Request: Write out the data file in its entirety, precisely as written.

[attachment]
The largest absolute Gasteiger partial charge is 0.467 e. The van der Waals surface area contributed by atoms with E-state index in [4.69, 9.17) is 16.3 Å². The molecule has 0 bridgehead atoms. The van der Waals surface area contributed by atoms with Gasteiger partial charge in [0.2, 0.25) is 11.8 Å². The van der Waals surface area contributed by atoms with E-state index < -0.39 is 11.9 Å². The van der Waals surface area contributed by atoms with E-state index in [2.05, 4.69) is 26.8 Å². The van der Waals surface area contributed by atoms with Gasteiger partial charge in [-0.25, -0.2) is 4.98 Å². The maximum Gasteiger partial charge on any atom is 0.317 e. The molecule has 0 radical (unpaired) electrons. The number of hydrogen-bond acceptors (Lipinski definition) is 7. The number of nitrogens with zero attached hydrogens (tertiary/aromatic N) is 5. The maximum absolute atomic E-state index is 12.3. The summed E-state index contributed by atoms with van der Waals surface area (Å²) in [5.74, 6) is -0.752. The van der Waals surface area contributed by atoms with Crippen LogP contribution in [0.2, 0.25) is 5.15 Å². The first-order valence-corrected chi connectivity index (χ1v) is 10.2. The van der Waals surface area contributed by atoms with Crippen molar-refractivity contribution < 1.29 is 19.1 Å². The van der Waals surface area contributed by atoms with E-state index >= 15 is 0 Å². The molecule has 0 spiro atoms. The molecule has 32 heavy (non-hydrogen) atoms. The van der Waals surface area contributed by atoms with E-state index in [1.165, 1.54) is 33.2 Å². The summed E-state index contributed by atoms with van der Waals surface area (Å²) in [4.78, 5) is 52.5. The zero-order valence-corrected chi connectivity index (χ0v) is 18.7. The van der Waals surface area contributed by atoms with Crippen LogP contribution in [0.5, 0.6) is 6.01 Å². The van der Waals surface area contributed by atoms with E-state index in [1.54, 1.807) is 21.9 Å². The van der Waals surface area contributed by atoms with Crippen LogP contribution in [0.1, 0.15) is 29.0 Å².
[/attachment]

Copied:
The largest absolute Gasteiger partial charge is 0.467 e. The van der Waals surface area contributed by atoms with E-state index in [4.69, 9.17) is 16.3 Å². The molecule has 0 bridgehead atoms. The van der Waals surface area contributed by atoms with Gasteiger partial charge in [0.2, 0.25) is 11.8 Å². The van der Waals surface area contributed by atoms with E-state index < -0.39 is 11.9 Å². The van der Waals surface area contributed by atoms with E-state index in [2.05, 4.69) is 26.8 Å². The van der Waals surface area contributed by atoms with Gasteiger partial charge in [-0.25, -0.2) is 4.98 Å². The maximum Gasteiger partial charge on any atom is 0.317 e. The molecule has 0 radical (unpaired) electrons. The number of hydrogen-bond acceptors (Lipinski definition) is 7. The number of nitrogens with zero attached hydrogens (tertiary/aromatic N) is 5. The maximum absolute atomic E-state index is 12.3. The summed E-state index contributed by atoms with van der Waals surface area (Å²) in [5.74, 6) is -0.752. The van der Waals surface area contributed by atoms with Crippen LogP contribution in [0.2, 0.25) is 5.15 Å². The first-order valence-corrected chi connectivity index (χ1v) is 10.2. The van der Waals surface area contributed by atoms with Crippen molar-refractivity contribution < 1.29 is 19.1 Å². The van der Waals surface area contributed by atoms with E-state index >= 15 is 0 Å². The molecule has 0 spiro atoms. The molecule has 32 heavy (non-hydrogen) atoms. The van der Waals surface area contributed by atoms with E-state index in [1.165, 1.54) is 33.2 Å². The summed E-state index contributed by atoms with van der Waals surface area (Å²) in [4.78, 5) is 52.5. The zero-order valence-corrected chi connectivity index (χ0v) is 18.7. The van der Waals surface area contributed by atoms with Crippen LogP contribution in [0.5, 0.6) is 6.01 Å². The van der Waals surface area contributed by atoms with E-state index in [1.54, 1.807) is 21.9 Å². The van der Waals surface area contributed by atoms with Crippen LogP contribution in [0.1, 0.15) is 29.0 Å².